Emergency Preparedness Program

The Bristol/Burlington Health District maintains a confidential list of homebound residents.  These individuals have special evacuation needs or are dependent on electricity, and lack a local support system.  Intervention by the Health District occurs during emergencies as the need arises.

Storm Emergencies

Storm emergencies include floods, thunderstorms, hurricanes and winter storms. Timely preparation can avert heavy personal, business and government losses.

Hurricanes

Hurricanes are powerful storms that form at sea with wind speeds of 74 mph or greater in late summer and fall.  They can be very dangerous. While nothing can be done to stop hurricanes, actions can be taken to help maintain your health and safety.

Planning ahead

  • Plan an evacuation route
  • Learn safe routes inland
  • Make arrangements for pets (most shelters do not allow pets)
  • Protect your windows
  • Trim back dead and weak branches from trees
  • Check into flood insurance
  • Store canned food and bottled water
  • Prepare emergency supplies (battery-operated radios and flashlights, blankets, etc.)
  • Secure bookcases, water heaters, oxygen tanks, etc. to walls
  • Hang pictures, mirrors and plants away from beds and couches.
  • Tie down trash cans, lawn furniture or other loose items outside, or bring them indoors.

 

Thunderstorms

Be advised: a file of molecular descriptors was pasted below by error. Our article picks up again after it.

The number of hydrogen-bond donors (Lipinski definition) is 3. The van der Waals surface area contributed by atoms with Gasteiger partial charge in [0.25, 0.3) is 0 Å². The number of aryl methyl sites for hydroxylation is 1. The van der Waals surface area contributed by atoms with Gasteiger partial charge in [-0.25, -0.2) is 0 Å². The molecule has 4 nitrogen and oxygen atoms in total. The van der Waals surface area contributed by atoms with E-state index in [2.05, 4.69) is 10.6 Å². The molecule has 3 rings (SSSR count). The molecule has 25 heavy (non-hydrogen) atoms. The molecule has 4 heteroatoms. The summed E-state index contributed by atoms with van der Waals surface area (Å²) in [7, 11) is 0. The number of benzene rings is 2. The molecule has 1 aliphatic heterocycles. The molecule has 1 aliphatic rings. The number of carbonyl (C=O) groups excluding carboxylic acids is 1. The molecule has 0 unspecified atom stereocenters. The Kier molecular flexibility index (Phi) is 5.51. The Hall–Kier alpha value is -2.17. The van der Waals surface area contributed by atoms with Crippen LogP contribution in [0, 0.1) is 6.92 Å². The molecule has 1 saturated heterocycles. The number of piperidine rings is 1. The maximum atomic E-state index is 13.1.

Some thunderstorms can be seen approaching, while others hit without warning.  Learn to recognize the danger signs of a thunderstorm (dark, towering, or threatening clouds and distant lightning and thunder).  Check your yard for hazards and listen to local TV or radio stations for emergency information.  Be prepared and always have disaster supplies on hand.
When a thunderstorm strikes:

  • Stay inside away from windows, water and faucets.
  • Use the phone only for emergencies.
  • Make sure family members know how to respond after a thunderstorm.

Power Outages

Power outages can be very frustrating, especially when they are prolonged.  Generators are often used during power outages.  It’s important to follow the manufacturer’s instructions and guidelines:

  • Use and maintain generators properly.
  • Always refuel generators outdoors.
  • Use the appropriate sized and type power cords to carry the electric load.
  • Never run cords under rugs or carpets where heat might build up or damage to a cord may go unnoticed.
  • Never connect generators to another power source such as power lines.
  • If power lines are lying on the ground or dangling near the ground, do not touch the lines.  Notify your utility company as soon as possible.